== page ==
“Um, why?”

“’Cause I’d like to kick the stuffing out of him,” she answered and cuddled her knees in her arms. “Of all the stupid things to do.”

The tingling accelerated.

“But, sweets, your compositions are great, they’re alive, they’re – ”

“They’re not ready for a Pulitzer, and that one wasn’t good enough. Why people can’t let me decide when I’m ready for something like that…”

“Well, they meant it as a surprise.”

“Some crap surprise. I don’t need humiliation; I find enough of it every day. I lost a commission to Hansen last month, I wasn’t asked back to teach for the summer festival, the critics tore up ‘Urban Moments’…I get enough of that without some ignoramus adding to it.”

It broke out of Darren in spite of him. “I’m sorry.”

“It’s not your fault,” Lyla mumbled. She looked up at him, mouth open, but when she saw his face her eyes went from apologetic to shocked.

“It was you!?”

“I thought it would help you –”

“You call that help!?” Her voice blasted out, ten times the size of her reed-thin body.

“To cement your reputation – ”

“As a useless, no-talent waste of paper? As a loser who doesn’t know enough to get a real job? Why do you have to meddle with my works? Why do you have to interfere with my career?”

“I thought you could travel less…”

“I travel, I hustle, to get my stuff sold and played,” Lyla barked. “Why would I travel less? What would I do if I traveled less?”

“Stay here more,” Darren answered shyly.

“So I’m supposed to play housewife instead of have a career? You feel it’s that useless? You about to whip out the little ring box or something?”

“Darling, please – ”

“Don’t ‘darling’ me, you creep. Don’t mess with my work. Don’t even try to talk to me about it.”

She glowered. He flinched, as if she had already hit him.

“Isn’t it enough that I had to reconstruct my flute sonata after you spilled coffee on it? Isn’t it enough that I missed out on an offer because your damn antiquated answering machine didn’t work?”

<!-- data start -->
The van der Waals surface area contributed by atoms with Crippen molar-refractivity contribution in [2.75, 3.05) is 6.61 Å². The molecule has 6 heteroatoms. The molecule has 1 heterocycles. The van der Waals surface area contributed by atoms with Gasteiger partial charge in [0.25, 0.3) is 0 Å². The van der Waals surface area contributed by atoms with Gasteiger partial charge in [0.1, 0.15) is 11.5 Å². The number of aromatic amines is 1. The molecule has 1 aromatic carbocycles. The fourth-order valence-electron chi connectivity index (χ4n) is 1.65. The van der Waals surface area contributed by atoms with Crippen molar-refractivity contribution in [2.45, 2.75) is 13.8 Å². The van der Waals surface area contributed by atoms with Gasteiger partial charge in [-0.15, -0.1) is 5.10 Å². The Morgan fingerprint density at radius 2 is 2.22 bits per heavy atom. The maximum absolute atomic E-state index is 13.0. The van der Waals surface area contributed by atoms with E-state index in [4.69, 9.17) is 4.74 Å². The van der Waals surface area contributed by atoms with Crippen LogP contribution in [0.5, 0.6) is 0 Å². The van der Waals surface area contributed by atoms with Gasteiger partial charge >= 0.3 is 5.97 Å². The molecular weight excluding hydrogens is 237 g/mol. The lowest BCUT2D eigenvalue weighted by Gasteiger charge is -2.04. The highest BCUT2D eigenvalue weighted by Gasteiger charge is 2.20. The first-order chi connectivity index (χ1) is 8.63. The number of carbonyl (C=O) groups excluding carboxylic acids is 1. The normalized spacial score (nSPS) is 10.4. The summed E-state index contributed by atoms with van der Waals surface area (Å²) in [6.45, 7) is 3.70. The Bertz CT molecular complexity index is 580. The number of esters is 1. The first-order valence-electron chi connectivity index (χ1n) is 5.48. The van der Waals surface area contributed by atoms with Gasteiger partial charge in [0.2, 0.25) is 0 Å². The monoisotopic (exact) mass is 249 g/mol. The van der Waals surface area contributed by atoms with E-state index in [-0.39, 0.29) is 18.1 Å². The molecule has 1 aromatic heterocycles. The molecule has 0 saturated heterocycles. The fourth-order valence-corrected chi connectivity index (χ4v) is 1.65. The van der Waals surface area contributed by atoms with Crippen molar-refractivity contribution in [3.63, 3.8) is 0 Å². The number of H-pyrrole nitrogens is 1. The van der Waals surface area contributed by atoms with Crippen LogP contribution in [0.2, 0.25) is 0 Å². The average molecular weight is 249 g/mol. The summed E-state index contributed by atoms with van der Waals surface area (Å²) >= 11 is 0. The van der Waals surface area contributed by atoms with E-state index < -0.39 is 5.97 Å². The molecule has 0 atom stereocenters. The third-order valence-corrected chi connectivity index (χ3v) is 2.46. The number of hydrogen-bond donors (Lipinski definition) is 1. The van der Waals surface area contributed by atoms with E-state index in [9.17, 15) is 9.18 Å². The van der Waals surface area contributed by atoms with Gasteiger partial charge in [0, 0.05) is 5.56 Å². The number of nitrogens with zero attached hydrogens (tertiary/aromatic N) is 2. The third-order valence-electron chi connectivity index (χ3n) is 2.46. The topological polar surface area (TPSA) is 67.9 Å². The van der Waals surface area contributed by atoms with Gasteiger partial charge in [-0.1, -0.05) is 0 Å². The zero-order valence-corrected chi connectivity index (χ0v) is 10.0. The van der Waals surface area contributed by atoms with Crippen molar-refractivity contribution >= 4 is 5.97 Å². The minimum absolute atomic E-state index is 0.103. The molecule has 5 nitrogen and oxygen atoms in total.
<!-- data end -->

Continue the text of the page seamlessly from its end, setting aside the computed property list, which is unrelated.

Her voice lowered. It sounded even more menacing to Darren.

“Isn’t it enough that I can never work here without you coming in and breaking my concentration? Or that you have to try playing every note I write on your damn viola? Do you really need to destroy everything?”

“I want to help, sugar,” Darren said in a whine.

She grabbed the sheets of score paper that were lying in front of her.

“Why don’t you just do this one in now, while you’re at it?” she screamed, shaking them in his face. Darren instinctively held a hand up. She yanked the paper away from him.

“I don’t need you to wreck things! I can do it myself!”

Lyla tore the sheets savagely into several pieces. Then she threw them into the air, launched herself to her feet, and stomped out of the room, slipping once on a stray piece of notebook paper. Darren sat very still and looked at the floor. The shreds of score sheets slowly wafted down to the floor to join the paraphernalia already scattered on it.

Maude Larke has come back to her own writing after working in the American, English and French university systems, analyzing others’ texts and films. She has also returned to the classical music world as an ardent amateur, after fifteen years of piano and voice in her youth. Larke’s work has appeared in various publications including Bird’s Eye reView, Naugatuck River Review, Cyclamens and Swords, riverbabble, Doorknobs & BodyPaint, Sketchbook, Cliterature, Short, Fast, and Deadly, and The Centrifugal Eye.